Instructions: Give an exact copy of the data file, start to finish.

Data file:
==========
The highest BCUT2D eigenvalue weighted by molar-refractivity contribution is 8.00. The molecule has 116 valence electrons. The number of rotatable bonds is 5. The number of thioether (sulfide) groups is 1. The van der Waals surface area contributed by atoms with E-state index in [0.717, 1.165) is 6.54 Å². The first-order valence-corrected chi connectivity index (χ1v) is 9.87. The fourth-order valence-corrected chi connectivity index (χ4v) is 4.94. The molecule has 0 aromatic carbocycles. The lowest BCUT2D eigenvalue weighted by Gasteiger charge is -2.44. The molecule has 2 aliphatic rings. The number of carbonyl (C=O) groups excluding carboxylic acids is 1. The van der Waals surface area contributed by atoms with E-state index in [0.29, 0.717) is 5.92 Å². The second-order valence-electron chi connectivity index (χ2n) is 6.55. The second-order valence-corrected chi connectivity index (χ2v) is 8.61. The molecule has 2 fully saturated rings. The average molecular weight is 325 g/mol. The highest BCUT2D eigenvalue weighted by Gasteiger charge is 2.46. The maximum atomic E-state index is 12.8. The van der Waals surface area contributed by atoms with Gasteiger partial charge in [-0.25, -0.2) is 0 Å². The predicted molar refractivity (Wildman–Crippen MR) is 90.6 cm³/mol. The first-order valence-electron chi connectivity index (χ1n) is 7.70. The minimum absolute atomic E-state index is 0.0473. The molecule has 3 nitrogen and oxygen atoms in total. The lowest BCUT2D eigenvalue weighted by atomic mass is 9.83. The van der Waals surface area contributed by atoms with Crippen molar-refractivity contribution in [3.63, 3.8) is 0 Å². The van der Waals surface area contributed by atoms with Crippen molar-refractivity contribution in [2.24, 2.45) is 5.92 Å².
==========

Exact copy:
The highest BCUT2D eigenvalue weighted by molar-refractivity contribution is 8.00. The molecule has 116 valence electrons. The number of rotatable bonds is 5. The number of thioether (sulfide) groups is 1. The van der Waals surface area contributed by atoms with E-state index in [0.717, 1.165) is 6.54 Å². The first-order valence-corrected chi connectivity index (χ1v) is 9.87. The fourth-order valence-corrected chi connectivity index (χ4v) is 4.94. The molecule has 0 aromatic carbocycles. The lowest BCUT2D eigenvalue weighted by Gasteiger charge is -2.44. The molecule has 2 aliphatic rings. The number of carbonyl (C=O) groups excluding carboxylic acids is 1. The van der Waals surface area contributed by atoms with E-state index in [0.29, 0.717) is 5.92 Å². The second-order valence-electron chi connectivity index (χ2n) is 6.55. The second-order valence-corrected chi connectivity index (χ2v) is 8.61. The molecule has 2 fully saturated rings. The average molecular weight is 325 g/mol. The highest BCUT2D eigenvalue weighted by Gasteiger charge is 2.46. The maximum atomic E-state index is 12.8. The van der Waals surface area contributed by atoms with Gasteiger partial charge in [-0.25, -0.2) is 0 Å². The predicted molar refractivity (Wildman–Crippen MR) is 90.6 cm³/mol. The first-order valence-electron chi connectivity index (χ1n) is 7.70. The minimum absolute atomic E-state index is 0.0473. The molecule has 3 nitrogen and oxygen atoms in total. The lowest BCUT2D eigenvalue weighted by atomic mass is 9.83. The van der Waals surface area contributed by atoms with Crippen molar-refractivity contribution in [3.63, 3.8) is 0 Å². The van der Waals surface area contributed by atoms with Crippen molar-refractivity contribution in [2.24, 2.45) is 5.92 Å².